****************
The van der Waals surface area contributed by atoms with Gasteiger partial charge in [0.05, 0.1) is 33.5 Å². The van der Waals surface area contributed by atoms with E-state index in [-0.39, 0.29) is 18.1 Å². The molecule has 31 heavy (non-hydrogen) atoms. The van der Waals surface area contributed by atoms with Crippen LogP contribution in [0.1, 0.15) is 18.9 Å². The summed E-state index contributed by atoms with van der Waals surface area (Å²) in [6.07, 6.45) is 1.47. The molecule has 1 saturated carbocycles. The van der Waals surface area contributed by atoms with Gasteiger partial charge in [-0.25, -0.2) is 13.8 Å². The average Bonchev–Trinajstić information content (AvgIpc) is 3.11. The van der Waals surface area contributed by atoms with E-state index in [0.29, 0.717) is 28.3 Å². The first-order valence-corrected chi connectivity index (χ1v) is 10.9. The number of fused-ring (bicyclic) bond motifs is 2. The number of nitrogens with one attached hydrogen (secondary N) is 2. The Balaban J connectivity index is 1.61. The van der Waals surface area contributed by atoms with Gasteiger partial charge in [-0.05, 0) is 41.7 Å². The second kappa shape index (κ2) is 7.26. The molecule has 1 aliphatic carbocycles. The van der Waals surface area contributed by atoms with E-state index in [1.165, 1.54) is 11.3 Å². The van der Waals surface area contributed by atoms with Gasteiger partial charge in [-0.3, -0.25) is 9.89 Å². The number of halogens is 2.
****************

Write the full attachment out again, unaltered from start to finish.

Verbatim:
The van der Waals surface area contributed by atoms with Gasteiger partial charge in [0.05, 0.1) is 33.5 Å². The van der Waals surface area contributed by atoms with E-state index in [-0.39, 0.29) is 18.1 Å². The molecule has 31 heavy (non-hydrogen) atoms. The van der Waals surface area contributed by atoms with Crippen LogP contribution in [0.1, 0.15) is 18.9 Å². The summed E-state index contributed by atoms with van der Waals surface area (Å²) in [6.07, 6.45) is 1.47. The molecule has 1 saturated carbocycles. The van der Waals surface area contributed by atoms with Gasteiger partial charge in [-0.25, -0.2) is 13.8 Å². The average Bonchev–Trinajstić information content (AvgIpc) is 3.11. The van der Waals surface area contributed by atoms with E-state index in [0.29, 0.717) is 28.3 Å². The first-order valence-corrected chi connectivity index (χ1v) is 10.9. The number of fused-ring (bicyclic) bond motifs is 2. The number of nitrogens with one attached hydrogen (secondary N) is 2. The Balaban J connectivity index is 1.61. The van der Waals surface area contributed by atoms with Gasteiger partial charge in [-0.05, 0) is 41.7 Å². The second kappa shape index (κ2) is 7.26. The molecule has 1 aliphatic carbocycles. The van der Waals surface area contributed by atoms with E-state index in [1.165, 1.54) is 11.3 Å². The van der Waals surface area contributed by atoms with Gasteiger partial charge in [-0.3, -0.25) is 9.89 Å². The number of halogens is 2.